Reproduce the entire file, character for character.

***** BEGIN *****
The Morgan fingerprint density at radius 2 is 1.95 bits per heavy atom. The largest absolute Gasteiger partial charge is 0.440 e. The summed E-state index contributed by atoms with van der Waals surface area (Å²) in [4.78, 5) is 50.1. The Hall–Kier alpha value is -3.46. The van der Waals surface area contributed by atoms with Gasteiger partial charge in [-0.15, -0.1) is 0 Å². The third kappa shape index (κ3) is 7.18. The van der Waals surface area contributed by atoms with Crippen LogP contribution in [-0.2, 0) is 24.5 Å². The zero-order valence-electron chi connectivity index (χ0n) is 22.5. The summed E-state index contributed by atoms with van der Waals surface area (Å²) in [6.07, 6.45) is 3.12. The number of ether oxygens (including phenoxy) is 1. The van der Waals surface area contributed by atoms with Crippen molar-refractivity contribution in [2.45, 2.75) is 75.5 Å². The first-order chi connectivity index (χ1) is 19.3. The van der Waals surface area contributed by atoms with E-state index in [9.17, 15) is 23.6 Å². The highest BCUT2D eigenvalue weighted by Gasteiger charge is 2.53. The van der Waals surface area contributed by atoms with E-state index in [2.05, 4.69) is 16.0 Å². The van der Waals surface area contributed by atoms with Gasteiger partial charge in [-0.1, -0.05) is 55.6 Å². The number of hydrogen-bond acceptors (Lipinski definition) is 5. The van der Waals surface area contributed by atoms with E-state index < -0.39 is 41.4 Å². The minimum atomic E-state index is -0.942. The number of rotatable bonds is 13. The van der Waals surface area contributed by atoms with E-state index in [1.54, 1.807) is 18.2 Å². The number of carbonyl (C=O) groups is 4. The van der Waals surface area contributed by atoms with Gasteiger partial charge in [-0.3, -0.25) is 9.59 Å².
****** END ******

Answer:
The Morgan fingerprint density at radius 2 is 1.95 bits per heavy atom. The largest absolute Gasteiger partial charge is 0.440 e. The summed E-state index contributed by atoms with van der Waals surface area (Å²) in [4.78, 5) is 50.1. The Hall–Kier alpha value is -3.46. The van der Waals surface area contributed by atoms with Gasteiger partial charge in [-0.15, -0.1) is 0 Å². The third kappa shape index (κ3) is 7.18. The van der Waals surface area contributed by atoms with Crippen LogP contribution in [-0.2, 0) is 24.5 Å². The zero-order valence-electron chi connectivity index (χ0n) is 22.5. The summed E-state index contributed by atoms with van der Waals surface area (Å²) in [6.07, 6.45) is 3.12. The number of ether oxygens (including phenoxy) is 1. The van der Waals surface area contributed by atoms with Crippen molar-refractivity contribution in [2.45, 2.75) is 75.5 Å². The first-order chi connectivity index (χ1) is 19.3. The van der Waals surface area contributed by atoms with E-state index in [9.17, 15) is 23.6 Å². The highest BCUT2D eigenvalue weighted by Gasteiger charge is 2.53. The van der Waals surface area contributed by atoms with E-state index in [2.05, 4.69) is 16.0 Å². The van der Waals surface area contributed by atoms with Gasteiger partial charge in [-0.1, -0.05) is 55.6 Å². The number of hydrogen-bond acceptors (Lipinski definition) is 5. The van der Waals surface area contributed by atoms with E-state index < -0.39 is 41.4 Å². The minimum atomic E-state index is -0.942. The number of rotatable bonds is 13. The van der Waals surface area contributed by atoms with E-state index in [1.54, 1.807) is 18.2 Å². The number of carbonyl (C=O) groups is 4. The van der Waals surface area contributed by atoms with Gasteiger partial charge in [-0.3, -0.25) is 9.59 Å².